The Santiago-based miner will also make cash payments of $1 million to Kenorland and another $4 million upon exercise of the option.
During the option period, Antofagasta will fund all exploration and Kenorland will be the initial operator, the companies said.
“The property, which covers numerous mineralised systems and target areas, warrants significant exploration to unlock the discovery potential that we believe exists,” Kenorland Minerals chief executive Zach Flood said in the statement.
Once Antofagasta has earned its 70% interest, the companies will form a 70:30 joint venture. If either party’s interest in the JV falls below 10%, its interest will convert into a 2% net smelter returns (NSR) royalty of which a 0.5% NSR can be purchased by the other party for $2 million.
Back to North America
Antofagasta’s move comes as the company reported a drop in production for the second quarter of the year, which forced it to lower its full-year output target to 640,000-660,000 tonnes.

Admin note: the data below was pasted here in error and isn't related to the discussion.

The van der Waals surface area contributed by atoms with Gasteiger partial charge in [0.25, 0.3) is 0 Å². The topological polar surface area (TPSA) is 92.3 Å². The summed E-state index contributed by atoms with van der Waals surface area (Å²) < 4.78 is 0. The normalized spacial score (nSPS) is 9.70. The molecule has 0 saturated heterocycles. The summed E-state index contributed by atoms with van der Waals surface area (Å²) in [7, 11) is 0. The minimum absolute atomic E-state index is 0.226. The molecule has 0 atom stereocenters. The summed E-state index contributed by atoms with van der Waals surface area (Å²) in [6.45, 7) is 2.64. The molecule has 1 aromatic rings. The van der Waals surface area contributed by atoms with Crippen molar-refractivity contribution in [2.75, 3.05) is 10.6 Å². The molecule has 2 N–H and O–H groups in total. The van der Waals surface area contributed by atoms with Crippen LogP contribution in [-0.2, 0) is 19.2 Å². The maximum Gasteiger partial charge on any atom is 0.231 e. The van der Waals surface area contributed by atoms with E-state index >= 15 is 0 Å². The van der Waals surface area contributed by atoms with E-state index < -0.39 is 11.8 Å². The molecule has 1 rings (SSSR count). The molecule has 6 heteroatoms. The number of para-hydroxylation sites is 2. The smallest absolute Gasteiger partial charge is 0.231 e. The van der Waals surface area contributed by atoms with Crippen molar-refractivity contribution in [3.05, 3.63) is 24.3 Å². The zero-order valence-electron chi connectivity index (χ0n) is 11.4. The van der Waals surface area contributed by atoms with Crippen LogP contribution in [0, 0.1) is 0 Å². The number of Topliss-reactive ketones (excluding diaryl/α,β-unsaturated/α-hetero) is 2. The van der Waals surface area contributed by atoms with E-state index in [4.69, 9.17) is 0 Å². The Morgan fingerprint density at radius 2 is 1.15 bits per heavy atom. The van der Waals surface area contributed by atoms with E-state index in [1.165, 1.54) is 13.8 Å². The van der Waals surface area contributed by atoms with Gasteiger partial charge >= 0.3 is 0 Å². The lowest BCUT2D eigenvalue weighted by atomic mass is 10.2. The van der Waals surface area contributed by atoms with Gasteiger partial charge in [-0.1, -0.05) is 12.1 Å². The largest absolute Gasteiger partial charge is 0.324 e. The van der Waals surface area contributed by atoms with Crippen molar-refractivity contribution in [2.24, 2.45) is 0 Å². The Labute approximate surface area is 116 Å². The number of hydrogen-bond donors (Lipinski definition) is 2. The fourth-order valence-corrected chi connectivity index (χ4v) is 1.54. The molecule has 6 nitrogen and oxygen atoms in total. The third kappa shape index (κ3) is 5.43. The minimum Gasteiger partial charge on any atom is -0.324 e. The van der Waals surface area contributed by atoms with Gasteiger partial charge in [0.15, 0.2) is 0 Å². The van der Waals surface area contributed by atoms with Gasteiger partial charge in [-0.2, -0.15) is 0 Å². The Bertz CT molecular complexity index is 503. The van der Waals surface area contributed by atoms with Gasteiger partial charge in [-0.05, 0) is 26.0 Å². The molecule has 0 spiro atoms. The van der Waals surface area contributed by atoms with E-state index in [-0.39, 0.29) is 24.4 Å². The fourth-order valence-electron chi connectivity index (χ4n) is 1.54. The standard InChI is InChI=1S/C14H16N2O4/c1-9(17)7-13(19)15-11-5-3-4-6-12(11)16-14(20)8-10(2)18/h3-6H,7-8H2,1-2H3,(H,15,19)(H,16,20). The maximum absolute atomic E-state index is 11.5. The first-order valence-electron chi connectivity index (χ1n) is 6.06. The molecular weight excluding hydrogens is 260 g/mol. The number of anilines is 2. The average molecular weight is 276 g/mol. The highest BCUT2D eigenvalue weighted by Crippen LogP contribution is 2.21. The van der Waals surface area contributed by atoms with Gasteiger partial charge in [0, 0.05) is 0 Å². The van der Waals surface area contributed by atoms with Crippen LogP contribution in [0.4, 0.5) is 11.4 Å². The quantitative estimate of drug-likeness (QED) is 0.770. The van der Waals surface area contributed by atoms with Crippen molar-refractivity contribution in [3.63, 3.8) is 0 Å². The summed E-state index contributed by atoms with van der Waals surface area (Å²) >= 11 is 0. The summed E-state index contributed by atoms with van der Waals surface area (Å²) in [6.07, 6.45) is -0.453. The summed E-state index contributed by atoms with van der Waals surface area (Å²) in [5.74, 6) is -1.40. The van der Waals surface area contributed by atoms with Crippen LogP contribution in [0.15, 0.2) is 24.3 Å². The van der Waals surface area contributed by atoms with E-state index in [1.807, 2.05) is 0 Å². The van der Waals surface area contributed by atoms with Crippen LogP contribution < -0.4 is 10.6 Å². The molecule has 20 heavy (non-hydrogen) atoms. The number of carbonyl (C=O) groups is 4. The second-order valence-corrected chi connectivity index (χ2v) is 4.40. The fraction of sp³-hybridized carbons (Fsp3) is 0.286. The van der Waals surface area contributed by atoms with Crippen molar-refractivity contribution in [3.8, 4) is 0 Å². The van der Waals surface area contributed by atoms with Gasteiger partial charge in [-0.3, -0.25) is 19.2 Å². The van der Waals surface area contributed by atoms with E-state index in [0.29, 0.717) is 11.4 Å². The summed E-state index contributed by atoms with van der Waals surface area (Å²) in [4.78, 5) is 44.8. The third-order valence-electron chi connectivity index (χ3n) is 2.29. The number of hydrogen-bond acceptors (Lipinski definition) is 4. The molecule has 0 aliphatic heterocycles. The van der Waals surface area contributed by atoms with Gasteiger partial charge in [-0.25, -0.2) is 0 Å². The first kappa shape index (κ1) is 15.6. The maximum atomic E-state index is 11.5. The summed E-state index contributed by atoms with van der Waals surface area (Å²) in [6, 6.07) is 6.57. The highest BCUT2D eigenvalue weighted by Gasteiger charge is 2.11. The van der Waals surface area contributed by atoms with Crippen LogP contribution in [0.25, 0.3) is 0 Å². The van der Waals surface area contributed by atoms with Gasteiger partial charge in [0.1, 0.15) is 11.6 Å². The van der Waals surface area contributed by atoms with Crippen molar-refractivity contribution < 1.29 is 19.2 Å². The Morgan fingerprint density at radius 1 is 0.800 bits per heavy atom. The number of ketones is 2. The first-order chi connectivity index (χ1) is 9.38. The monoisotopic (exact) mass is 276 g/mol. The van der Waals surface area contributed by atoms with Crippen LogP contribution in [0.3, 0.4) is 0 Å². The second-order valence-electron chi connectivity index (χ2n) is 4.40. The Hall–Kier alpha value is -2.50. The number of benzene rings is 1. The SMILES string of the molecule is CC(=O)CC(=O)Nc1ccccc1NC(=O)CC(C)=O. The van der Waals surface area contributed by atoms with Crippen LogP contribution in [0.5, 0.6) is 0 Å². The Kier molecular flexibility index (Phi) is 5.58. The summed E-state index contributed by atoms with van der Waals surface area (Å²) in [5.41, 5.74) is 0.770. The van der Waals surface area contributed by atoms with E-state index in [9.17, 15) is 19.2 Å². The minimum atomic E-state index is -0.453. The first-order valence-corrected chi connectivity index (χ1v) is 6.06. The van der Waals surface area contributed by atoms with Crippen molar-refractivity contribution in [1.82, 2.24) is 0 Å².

Becoming involved in the Tanacross project marks the company’s come-back to North America. In January, Antofagasta lost its battle on its proposed Twin Metals underground copper-nickel mine and processing facility in Minnesota.
The US Department of the Interior cancelled two mineral leases for Antofagasta’s proposed mine, effectively killing the project and handing a major win to environmentalists.
Kenorland currently holds three projects in Quebec where work is being completed under joint venture and earn-in agreement from third parties.
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